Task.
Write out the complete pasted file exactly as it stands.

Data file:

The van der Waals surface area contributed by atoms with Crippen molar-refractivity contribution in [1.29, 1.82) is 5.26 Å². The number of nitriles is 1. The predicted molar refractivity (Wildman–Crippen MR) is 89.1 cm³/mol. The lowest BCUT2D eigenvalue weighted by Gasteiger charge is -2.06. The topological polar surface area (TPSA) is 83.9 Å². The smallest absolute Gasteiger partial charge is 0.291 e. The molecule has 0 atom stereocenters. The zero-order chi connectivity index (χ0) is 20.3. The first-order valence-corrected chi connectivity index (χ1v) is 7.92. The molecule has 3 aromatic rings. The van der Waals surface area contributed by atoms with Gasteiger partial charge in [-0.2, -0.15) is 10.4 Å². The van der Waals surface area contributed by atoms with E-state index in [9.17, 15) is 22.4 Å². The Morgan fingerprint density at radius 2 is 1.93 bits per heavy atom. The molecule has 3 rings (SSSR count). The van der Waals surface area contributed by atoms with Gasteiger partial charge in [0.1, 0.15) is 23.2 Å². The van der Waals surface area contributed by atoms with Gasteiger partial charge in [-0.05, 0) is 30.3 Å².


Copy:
The van der Waals surface area contributed by atoms with Crippen molar-refractivity contribution in [1.29, 1.82) is 5.26 Å². The number of nitriles is 1. The predicted molar refractivity (Wildman–Crippen MR) is 89.1 cm³/mol. The lowest BCUT2D eigenvalue weighted by Gasteiger charge is -2.06. The topological polar surface area (TPSA) is 83.9 Å². The smallest absolute Gasteiger partial charge is 0.291 e. The molecule has 0 atom stereocenters. The zero-order chi connectivity index (χ0) is 20.3. The first-order valence-corrected chi connectivity index (χ1v) is 7.92. The molecule has 3 aromatic rings. The van der Waals surface area contributed by atoms with Gasteiger partial charge in [-0.2, -0.15) is 10.4 Å². The van der Waals surface area contributed by atoms with E-state index in [9.17, 15) is 22.4 Å². The Morgan fingerprint density at radius 2 is 1.93 bits per heavy atom. The molecule has 3 rings (SSSR count). The van der Waals surface area contributed by atoms with Gasteiger partial charge in [0.1, 0.15) is 23.2 Å². The van der Waals surface area contributed by atoms with Gasteiger partial charge in [-0.05, 0) is 30.3 Å².